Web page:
A Short History of Scrum
There was a time when “scrum” was only a rugby football term. There, a scrum is used to restart play as the forwards of each team interlock with their heads down and fight to gain possession of the ball. This form of collaboration inspired the Scrum method in business. Here, though, the team tries to go the distance as a unit, passing the ball back and forth. What is the history of this use of the word “Scrum” and how did it change business?
Scrum is from Japan
The history of the Scrum method starts in 1986. That year, two Japanese business experts introduced the term in the context of product development. Hirotaka Takeuchi and Ikujiro Nonaka published the article, "New New Product Development Game" (the double “New” is indeed part of the title) in the Harvard Business Review. The authors described a new approach to commercial product development that would increase speed and flexibility. Their inspiration came from case studies from manufacturing firms in the automotive, photocopier, and printer industries.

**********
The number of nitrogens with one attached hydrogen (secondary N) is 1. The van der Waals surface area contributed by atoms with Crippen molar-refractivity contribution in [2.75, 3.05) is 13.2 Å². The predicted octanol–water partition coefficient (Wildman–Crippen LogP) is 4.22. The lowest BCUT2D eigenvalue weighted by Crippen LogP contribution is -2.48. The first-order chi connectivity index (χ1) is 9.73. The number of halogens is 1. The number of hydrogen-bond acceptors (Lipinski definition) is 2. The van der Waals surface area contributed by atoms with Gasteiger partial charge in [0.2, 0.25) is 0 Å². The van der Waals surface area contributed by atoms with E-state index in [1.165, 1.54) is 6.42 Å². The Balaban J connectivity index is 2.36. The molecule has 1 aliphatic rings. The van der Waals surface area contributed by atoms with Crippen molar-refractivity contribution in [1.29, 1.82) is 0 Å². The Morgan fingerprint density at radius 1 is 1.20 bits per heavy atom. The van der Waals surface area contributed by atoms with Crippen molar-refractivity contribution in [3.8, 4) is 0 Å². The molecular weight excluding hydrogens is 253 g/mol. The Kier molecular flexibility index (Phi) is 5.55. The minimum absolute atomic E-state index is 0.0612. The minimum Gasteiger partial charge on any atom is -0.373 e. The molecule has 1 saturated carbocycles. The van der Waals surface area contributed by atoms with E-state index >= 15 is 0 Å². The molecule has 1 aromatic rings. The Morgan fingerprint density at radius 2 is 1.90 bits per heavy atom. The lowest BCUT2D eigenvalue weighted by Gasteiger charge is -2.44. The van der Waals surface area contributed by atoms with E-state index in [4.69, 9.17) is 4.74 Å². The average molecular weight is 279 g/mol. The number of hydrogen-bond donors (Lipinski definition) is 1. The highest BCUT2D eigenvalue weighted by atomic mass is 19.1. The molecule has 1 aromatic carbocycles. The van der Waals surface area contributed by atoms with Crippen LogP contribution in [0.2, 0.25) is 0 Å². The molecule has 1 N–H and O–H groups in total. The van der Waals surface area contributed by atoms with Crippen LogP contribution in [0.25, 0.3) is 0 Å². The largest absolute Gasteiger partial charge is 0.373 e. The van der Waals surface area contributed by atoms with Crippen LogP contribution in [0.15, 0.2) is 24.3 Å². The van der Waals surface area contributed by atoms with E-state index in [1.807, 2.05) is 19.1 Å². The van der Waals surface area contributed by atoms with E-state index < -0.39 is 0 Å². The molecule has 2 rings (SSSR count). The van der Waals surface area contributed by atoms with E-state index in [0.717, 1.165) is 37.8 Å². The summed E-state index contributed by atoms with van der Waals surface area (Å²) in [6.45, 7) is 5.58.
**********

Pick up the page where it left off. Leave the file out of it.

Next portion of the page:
Scrum Case Study: Advanced Development Methods
Change scenery to Boston, the late eighties. In their respective companies, Ken Schwaber and Jeff Sutherland were building software using integrated team coding, building, testing, and rapid deployment. The method had not been given a name yet, but it sounds familiar, doesn't it? Inspired by the 2 Japanese authors, writers Peter DeGrace and Leslie Hulet Stahl called the method "Scrum" in a 1990 book.
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